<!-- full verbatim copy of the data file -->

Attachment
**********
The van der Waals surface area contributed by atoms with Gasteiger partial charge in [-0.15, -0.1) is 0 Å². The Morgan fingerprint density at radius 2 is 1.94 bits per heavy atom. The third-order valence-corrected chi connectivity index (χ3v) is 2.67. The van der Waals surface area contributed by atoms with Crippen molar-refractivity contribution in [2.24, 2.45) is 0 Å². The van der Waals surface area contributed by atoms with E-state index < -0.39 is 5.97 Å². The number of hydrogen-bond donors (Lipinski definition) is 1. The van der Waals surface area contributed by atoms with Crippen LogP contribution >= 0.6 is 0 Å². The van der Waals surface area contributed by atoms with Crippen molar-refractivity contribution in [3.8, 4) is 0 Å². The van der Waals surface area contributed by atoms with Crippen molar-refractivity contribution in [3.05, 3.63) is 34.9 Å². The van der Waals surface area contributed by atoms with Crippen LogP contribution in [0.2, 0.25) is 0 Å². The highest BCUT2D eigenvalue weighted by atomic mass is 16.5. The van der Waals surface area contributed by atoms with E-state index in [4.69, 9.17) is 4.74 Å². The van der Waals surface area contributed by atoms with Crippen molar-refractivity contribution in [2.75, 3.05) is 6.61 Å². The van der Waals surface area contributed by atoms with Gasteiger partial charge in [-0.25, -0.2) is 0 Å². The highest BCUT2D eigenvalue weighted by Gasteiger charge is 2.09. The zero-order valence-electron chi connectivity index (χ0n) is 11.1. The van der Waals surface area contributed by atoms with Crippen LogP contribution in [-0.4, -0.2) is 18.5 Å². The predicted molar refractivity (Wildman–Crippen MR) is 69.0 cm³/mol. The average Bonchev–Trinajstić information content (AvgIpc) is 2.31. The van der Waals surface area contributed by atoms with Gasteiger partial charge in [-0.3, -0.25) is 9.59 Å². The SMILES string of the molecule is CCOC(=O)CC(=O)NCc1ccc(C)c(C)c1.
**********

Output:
The van der Waals surface area contributed by atoms with Gasteiger partial charge in [-0.15, -0.1) is 0 Å². The Morgan fingerprint density at radius 2 is 1.94 bits per heavy atom. The third-order valence-corrected chi connectivity index (χ3v) is 2.67. The van der Waals surface area contributed by atoms with Crippen molar-refractivity contribution in [2.24, 2.45) is 0 Å². The van der Waals surface area contributed by atoms with E-state index < -0.39 is 5.97 Å². The number of hydrogen-bond donors (Lipinski definition) is 1. The van der Waals surface area contributed by atoms with Crippen LogP contribution >= 0.6 is 0 Å². The van der Waals surface area contributed by atoms with Crippen molar-refractivity contribution in [3.8, 4) is 0 Å². The van der Waals surface area contributed by atoms with Crippen molar-refractivity contribution in [3.05, 3.63) is 34.9 Å². The van der Waals surface area contributed by atoms with Crippen LogP contribution in [0.2, 0.25) is 0 Å². The highest BCUT2D eigenvalue weighted by atomic mass is 16.5. The van der Waals surface area contributed by atoms with E-state index in [4.69, 9.17) is 4.74 Å². The van der Waals surface area contributed by atoms with Crippen molar-refractivity contribution in [2.75, 3.05) is 6.61 Å². The van der Waals surface area contributed by atoms with Gasteiger partial charge in [-0.25, -0.2) is 0 Å². The highest BCUT2D eigenvalue weighted by Gasteiger charge is 2.09. The zero-order valence-electron chi connectivity index (χ0n) is 11.1. The van der Waals surface area contributed by atoms with Crippen LogP contribution in [-0.4, -0.2) is 18.5 Å². The predicted molar refractivity (Wildman–Crippen MR) is 69.0 cm³/mol. The average Bonchev–Trinajstić information content (AvgIpc) is 2.31. The van der Waals surface area contributed by atoms with Gasteiger partial charge in [-0.3, -0.25) is 9.59 Å². The SMILES string of the molecule is CCOC(=O)CC(=O)NCc1ccc(C)c(C)c1.